Published on Feb 10, 2013
2/10/13 – Sen. Lindsey Graham (R-SC) appeared on CBS News’ Face the Nation with Bob Schieffer on Sunday where he pledged to try to block the nominations of both Chuck Hagel and John Brennan in an effort to get more information about the 2012 attack on an American consulate in Benghazi out of President Barack Obama. Graham told Schieffer that he thought it was unfortunate that Obama did not place a personal call to officials in the Libyan government on the evening of September 11, 2012, when an American consulate in Libya was overrun by militants.
“I do believe, if he had picked up the phone and called the Libyan government, these folks could have gotten out of the airport to the annex and the last two guys may very well be alive,” Graham said. “If he failed to call on behalf of those people under siege, then I think that’s a massive failure of leadership by the commander-in-chief.”
“This seems to be a very disengaged president,” Graham said. “I’m not going to stop until we get an accounting.”
“If they don’t give you an answer, what can you do?” Schieffer asked. Graham replied that he was not prepared to vote to confirm either Brennan as CIA Director or Hagel as Secretary of Defense unless the White House comes forward with more information about the president’s actions on the night of the Benghazi attack.
“Did the president ever pick up the phone and call anyone in the Libyan government to help these folks? What did the president do?” Graham asked.
“What did he do that night?” Graham asked regarding the president’s activities on the night of the attack. “That’s not unfair. The families need to know, the American people need to know.”
“You are saying that you are going to block the nominations, you’re going to block them from coming to a vote, until you get an answer to this?” Schieffer asked.
“Yes,” Graham replied, though ruled out filibustering the president’s nominees on the Senate floor. “This is complete system failure, and I’m going to get to the bottom of it,” Graham declared.
White House: Obama Called Libyan President Day After Benghazi Attack
By Jonathan Karl Feb 14, 2013 2:47pm
ABC News has learned that the White House, in a bid to clear the way for a vote on Chuck Hagel’s delayed nomination to be Defense Secretary, has turned over more information on the President’s activities during the 24 hours after the attack on the US Consulate in Benghazi.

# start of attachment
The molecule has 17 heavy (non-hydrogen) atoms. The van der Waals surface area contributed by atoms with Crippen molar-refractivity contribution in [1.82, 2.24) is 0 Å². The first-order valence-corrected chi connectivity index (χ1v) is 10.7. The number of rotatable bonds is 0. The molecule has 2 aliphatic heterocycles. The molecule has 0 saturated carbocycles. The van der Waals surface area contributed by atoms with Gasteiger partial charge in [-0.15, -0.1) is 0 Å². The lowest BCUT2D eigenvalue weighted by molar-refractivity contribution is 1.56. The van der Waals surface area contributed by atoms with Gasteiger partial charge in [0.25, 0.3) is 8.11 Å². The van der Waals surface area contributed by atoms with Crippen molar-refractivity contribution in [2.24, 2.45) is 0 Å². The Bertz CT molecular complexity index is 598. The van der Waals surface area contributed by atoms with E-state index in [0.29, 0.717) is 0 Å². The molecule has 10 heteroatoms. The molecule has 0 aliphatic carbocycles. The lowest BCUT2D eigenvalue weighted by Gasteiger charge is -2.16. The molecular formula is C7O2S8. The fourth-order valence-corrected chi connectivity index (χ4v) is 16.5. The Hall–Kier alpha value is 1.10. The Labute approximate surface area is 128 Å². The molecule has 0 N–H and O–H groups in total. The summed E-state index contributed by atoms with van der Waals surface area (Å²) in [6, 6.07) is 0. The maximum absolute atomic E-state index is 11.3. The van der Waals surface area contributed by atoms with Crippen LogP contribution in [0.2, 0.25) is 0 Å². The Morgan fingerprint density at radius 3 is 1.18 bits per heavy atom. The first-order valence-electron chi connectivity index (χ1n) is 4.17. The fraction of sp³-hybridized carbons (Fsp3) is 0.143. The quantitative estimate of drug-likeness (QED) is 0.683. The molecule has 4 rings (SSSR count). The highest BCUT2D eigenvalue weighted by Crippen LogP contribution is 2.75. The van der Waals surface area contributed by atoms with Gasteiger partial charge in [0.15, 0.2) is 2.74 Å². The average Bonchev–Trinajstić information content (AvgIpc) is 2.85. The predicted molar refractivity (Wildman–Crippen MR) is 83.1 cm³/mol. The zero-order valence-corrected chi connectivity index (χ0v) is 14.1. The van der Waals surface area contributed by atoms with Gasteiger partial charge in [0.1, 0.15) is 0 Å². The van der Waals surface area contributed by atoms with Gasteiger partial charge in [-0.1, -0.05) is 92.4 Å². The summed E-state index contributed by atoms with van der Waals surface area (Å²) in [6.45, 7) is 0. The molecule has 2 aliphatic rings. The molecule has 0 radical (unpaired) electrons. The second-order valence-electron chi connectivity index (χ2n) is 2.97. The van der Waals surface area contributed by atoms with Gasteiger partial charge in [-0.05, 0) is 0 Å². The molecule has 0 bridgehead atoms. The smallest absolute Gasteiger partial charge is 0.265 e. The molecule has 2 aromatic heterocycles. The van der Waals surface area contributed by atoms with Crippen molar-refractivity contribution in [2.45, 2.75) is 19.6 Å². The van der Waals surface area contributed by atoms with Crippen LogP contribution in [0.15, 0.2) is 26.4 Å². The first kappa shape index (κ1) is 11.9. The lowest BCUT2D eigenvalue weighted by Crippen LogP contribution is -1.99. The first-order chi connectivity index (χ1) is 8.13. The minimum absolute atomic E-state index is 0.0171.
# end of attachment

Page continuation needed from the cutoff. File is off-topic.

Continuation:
Among other things, the letter points to an accountability review conducted by the State Department which found the response from Washington to the attack was “timely and appropriate.” The letter argues the “intensive response” was “directed by the President.” On the day of the attack – Sept. 11 – then Secretary of State Hillary Clinton called the Libyan President Magariaf. President Obama called Magariaf the next day, Sept. 12, according to the White House.
The information on the President’s involvement in the response to the Benghazi attack comes in the form if a letter from the White House Counsel addressed to Senators McCain, Ayotte and Graham — who had demanded it.
Here is a key passage from the White House letter:
“This intensive response, which was directed by the President, included 13 meetings of interagency Principals and Deputies within a week of the attack and involved continuous outreach by senior administration officials to the Government of Libya, includingby the President and members of his Cabinet. As to the specific question in your February 12 letter, Secretary Clinton called Libyan President Magariaf on behalf of the President on the evening of the September 11, 2012 to coordinate additional support to protect Americans in Libya and access to the Libyan territory. At that time, President Magariaf expressed his condemnation and condolences and pledged his government’s full cooperation. The President spoke to President Magariaf on the evening of September 12th.”